Adland Secrets: Confessions of an ex-trade journalist

Pippa Chambers
By Pippa Chambers | 11 April 2019
Adland Secrets

This first appeared in the AdNews April 2019 magazine and is part of a new feature AdNews introduced last year called Adland Secrets. Support AdNews by subscribing here.

Under cover of anonymity, a former industry hack talks top brass, egos, freebies, work–life balance and the importance of supporting trade press, in this series of raconteurs bending the ear of AdNews. 

Why be a B2B journalist over B2C?
In an extremely challenging media environment, B2B usually offers better job security, pay and career progression, because your readers — industry professionals and businesses – are usually more likely to support your publications and events than the average media consumer. Often, you can get closer to an industry than mainstream news or business reporters, who these days are more stretched and focused on the big end of town.

Of all the sectors, why advertising/media over any others?
I have never covered an industry sector that provides you with greater access to top brass and which is as gossipy as media and advertising. Almost everybody wants to talk even if they aren’t supposed to. When they don’t, it’s nothing a few glasses of wine and/or beer and/or shots can’t fix. It’s also an incredibly fast-moving, dynamic and rapidly evolving industry with seriously clever people. You never get bored.

What’s a good tenure for a B2B adland journo?
A minimum of two years, but I reckon a five-year stint is a decent crack. It’s hard to say and depends entirely on your ambitions, if you get a better offer, etc. For young journos it’s a great place to cut your teeth and make important industry contacts.

What’s the journo rivalry like?
The rivalry between AdNews, B&T and Mumbrella used to be legendary, punctuated by fisticuffs in pubs, April Fool’s Day stunts, lawsuits and all of those shenanigans. Thankfully, it’s not like that anymore - although there is one legendary reporter who goes by the name ‘The Viper’ at night - so best not bump into him in a dark Surry Hills alley or at Scary Canary on student’s night. The truth is most of the journos get along just fine. Nobody (really) is that insecure, childish or has that much time to worry about a rival’s typos on their social media channel or what a rival journalist once wrote in a men’s mag decades ago.

What are the top things about working as as an adland journo? 
Free donuts. Free booze. Free merch. Karaoke. Watching execs pad up in the UnLtd Big Clash cricket match. A dizzying merry-go-round of super fun, industry events. The best thing I would say are the wonderful people you meet who become not only valuable contacts, but friends.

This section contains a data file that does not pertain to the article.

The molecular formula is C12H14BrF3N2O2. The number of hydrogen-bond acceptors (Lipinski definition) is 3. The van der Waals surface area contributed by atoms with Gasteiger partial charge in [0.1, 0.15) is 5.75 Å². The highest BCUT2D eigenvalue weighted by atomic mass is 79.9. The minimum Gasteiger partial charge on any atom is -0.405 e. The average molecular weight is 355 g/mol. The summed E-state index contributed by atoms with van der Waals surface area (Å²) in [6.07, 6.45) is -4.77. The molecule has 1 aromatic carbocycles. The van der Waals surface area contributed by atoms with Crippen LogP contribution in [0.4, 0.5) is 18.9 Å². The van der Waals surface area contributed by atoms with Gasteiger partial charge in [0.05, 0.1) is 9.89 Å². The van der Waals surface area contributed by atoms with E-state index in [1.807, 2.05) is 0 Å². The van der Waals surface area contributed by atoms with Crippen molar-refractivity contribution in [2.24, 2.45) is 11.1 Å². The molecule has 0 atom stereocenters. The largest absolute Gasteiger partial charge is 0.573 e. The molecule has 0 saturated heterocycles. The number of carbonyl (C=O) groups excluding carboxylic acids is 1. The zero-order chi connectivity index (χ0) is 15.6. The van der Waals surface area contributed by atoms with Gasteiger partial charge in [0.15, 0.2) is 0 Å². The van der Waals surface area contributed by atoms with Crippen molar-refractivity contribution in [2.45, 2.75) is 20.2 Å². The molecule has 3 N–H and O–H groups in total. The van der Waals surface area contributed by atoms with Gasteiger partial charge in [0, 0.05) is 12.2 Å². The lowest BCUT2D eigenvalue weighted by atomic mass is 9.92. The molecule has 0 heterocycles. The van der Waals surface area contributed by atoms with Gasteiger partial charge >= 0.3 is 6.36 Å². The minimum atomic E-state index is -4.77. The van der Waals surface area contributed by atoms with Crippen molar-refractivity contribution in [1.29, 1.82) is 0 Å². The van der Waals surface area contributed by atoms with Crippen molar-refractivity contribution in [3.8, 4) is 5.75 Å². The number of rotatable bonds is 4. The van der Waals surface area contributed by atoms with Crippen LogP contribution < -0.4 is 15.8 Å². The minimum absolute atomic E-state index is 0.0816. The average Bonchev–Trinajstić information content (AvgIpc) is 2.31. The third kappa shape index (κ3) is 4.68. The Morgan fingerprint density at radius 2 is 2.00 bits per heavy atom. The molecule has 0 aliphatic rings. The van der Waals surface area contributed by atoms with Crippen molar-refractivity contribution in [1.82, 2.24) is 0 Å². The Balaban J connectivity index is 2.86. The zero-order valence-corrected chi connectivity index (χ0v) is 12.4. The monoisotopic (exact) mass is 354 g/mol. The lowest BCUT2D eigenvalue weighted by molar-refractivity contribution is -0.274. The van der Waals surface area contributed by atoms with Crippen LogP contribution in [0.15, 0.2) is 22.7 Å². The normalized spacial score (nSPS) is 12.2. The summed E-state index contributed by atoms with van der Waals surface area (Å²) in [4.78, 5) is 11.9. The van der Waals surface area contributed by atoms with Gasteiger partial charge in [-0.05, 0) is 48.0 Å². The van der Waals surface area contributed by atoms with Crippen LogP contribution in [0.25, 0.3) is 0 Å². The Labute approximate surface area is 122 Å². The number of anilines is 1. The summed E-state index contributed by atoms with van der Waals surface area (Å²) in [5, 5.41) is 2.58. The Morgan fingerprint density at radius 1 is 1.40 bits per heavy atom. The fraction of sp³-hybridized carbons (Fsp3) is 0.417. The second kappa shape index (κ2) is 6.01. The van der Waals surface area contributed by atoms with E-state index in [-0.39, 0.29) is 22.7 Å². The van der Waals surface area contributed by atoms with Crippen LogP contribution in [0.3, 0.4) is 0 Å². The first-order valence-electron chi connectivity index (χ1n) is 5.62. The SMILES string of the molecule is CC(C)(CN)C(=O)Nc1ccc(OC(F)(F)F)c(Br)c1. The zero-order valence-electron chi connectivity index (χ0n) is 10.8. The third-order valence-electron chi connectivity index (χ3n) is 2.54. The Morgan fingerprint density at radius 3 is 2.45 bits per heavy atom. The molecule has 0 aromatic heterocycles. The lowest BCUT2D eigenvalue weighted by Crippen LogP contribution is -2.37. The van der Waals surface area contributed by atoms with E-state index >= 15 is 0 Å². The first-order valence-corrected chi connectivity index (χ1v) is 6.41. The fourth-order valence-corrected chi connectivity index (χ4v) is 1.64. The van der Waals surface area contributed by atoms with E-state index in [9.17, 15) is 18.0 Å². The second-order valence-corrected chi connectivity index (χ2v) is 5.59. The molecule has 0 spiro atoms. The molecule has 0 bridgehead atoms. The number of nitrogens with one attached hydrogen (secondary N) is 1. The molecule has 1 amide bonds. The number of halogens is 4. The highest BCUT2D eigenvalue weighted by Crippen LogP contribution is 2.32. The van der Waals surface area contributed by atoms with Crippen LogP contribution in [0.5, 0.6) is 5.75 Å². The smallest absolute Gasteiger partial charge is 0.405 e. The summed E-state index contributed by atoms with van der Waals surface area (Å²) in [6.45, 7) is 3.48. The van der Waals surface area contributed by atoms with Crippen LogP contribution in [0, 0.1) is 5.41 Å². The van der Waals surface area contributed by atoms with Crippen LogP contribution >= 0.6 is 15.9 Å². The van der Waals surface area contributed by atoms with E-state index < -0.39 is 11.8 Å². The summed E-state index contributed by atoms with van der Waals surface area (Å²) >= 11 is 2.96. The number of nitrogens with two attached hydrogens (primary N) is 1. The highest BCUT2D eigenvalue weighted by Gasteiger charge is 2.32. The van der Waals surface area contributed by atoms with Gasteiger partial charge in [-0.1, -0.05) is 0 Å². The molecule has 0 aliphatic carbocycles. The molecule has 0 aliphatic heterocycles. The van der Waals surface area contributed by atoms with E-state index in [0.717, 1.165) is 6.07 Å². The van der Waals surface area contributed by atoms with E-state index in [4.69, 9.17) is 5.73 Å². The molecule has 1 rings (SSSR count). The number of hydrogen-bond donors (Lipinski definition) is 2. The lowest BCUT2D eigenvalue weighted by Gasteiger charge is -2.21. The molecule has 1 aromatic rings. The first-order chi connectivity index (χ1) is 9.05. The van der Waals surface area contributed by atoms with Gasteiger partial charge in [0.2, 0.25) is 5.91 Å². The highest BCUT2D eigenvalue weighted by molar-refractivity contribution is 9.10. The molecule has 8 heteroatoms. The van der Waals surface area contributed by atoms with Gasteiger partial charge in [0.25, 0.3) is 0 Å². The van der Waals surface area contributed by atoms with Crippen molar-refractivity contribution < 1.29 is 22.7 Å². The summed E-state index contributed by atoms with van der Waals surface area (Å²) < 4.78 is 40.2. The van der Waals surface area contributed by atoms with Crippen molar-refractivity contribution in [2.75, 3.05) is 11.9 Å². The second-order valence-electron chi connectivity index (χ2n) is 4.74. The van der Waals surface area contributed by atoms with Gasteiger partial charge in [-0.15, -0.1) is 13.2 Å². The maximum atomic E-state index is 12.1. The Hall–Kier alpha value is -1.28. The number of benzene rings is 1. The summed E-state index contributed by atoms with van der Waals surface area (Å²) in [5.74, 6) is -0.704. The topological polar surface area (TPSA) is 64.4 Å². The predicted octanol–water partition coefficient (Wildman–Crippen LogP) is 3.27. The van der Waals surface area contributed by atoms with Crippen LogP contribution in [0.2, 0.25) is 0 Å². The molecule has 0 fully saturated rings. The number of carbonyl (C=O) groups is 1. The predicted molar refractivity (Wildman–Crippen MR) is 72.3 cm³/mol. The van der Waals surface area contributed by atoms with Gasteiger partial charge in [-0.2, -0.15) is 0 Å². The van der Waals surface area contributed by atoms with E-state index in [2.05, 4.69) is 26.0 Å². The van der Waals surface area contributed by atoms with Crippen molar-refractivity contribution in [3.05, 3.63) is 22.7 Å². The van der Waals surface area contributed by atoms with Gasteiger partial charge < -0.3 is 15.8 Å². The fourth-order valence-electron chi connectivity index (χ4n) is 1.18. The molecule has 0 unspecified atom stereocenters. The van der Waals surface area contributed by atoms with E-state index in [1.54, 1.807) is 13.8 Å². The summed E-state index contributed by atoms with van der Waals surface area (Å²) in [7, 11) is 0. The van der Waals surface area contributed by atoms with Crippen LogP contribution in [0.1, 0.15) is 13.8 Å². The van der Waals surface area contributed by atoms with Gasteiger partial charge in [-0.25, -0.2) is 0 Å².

Best freebie you’ve ever had? 
Press invites to major sports and music events on islands are always a winner. Nine usually produces the best range of merch - especially those bloody pens. To be honest, the best junket I ever had was covering another sector (sorry adland) - a two-day ‘press trip’ to watch a famous yacht race on the official stewards’ boat while staying in a nearby castle. Tickets to the tennis, cricket and F1 racing aren’t too shabby though.

And the worst bit about being an adland journo?
Sometimes, you cover really inane, vacuous shit (Kendall Jenner Pepsi ad or food bloggers invited to a posh restaurant to post Insta pics of toothpaste) where you begin to question ‘is this really what my career has come too?’. Sometimes you see patterns in the same ‘shiny new toy’ marketing wankery, metrics mistakes/apologies, short-termism and other fads that are repeated ad nauseam over and over and over again like a broken record of mediocrity. But, these are very minor gripes compared to the upsides.

One thing that can be depressing is that you are observing your colleagues and peers lose their jobs on a regular basis. That’s probably the worst part, having a front-row seat to watch the industry you are passionate about slowly dying.

How’s the landscape for adland journos changing?
Teams are getting much more stretched with fewer and less experienced journalists trying to produce the same (if not more) stuff. It feels like media companies everywhere are replacing senior talent with juniors — if at all. This means newsrooms lose industry knowledge and important relationships with contacts and have less time to do proper investigative work. I also feel that digital media and ad tech — which can be quite a complex area to cover — is such a huge part of advertising now, but few understand it and cover it with the critical mindset that is required.

Wages, working pressures and work life balance. What are your observations?
Journalists get paid an absolute pittance for what they are expected to do. Even Roy Morgan on Facebook is on a better biscuit and a he’s a part–time digital philanderer and Darlinghurst socialite. The job is quite stressful — long hours and many after–work events — some of these events serve way too many bloody arancini balls, which taste effing woeful in the back of your throat the next morning mixed with wine and regret.